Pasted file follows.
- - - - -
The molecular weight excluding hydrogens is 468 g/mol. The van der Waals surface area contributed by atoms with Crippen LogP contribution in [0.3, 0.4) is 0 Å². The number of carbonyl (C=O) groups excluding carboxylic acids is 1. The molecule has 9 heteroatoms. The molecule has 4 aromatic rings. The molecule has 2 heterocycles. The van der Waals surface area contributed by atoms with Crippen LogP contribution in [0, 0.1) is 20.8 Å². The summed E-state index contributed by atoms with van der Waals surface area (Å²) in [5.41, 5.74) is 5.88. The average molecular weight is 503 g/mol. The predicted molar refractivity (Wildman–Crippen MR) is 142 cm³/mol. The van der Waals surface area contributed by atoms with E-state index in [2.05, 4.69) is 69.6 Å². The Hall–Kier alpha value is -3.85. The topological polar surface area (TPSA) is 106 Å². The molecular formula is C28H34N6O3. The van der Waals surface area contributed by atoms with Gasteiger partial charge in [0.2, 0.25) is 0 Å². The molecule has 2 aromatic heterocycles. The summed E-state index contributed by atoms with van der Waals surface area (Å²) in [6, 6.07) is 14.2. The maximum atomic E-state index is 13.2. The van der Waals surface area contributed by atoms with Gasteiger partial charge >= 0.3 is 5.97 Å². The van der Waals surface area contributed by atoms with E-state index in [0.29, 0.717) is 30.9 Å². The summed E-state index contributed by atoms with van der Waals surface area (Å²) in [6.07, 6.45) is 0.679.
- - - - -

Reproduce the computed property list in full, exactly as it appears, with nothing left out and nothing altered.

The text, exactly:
The molecular weight excluding hydrogens is 468 g/mol. The van der Waals surface area contributed by atoms with Crippen LogP contribution in [0.3, 0.4) is 0 Å². The number of carbonyl (C=O) groups excluding carboxylic acids is 1. The molecule has 9 heteroatoms. The molecule has 4 aromatic rings. The molecule has 2 heterocycles. The van der Waals surface area contributed by atoms with Crippen LogP contribution in [0, 0.1) is 20.8 Å². The summed E-state index contributed by atoms with van der Waals surface area (Å²) in [5.41, 5.74) is 5.88. The average molecular weight is 503 g/mol. The predicted molar refractivity (Wildman–Crippen MR) is 142 cm³/mol. The van der Waals surface area contributed by atoms with E-state index in [2.05, 4.69) is 69.6 Å². The Hall–Kier alpha value is -3.85. The topological polar surface area (TPSA) is 106 Å². The molecular formula is C28H34N6O3. The van der Waals surface area contributed by atoms with Gasteiger partial charge in [0.2, 0.25) is 0 Å². The molecule has 2 aromatic heterocycles. The summed E-state index contributed by atoms with van der Waals surface area (Å²) in [6, 6.07) is 14.2. The maximum atomic E-state index is 13.2. The van der Waals surface area contributed by atoms with Gasteiger partial charge >= 0.3 is 5.97 Å². The van der Waals surface area contributed by atoms with E-state index in [0.29, 0.717) is 30.9 Å². The summed E-state index contributed by atoms with van der Waals surface area (Å²) in [6.07, 6.45) is 0.679.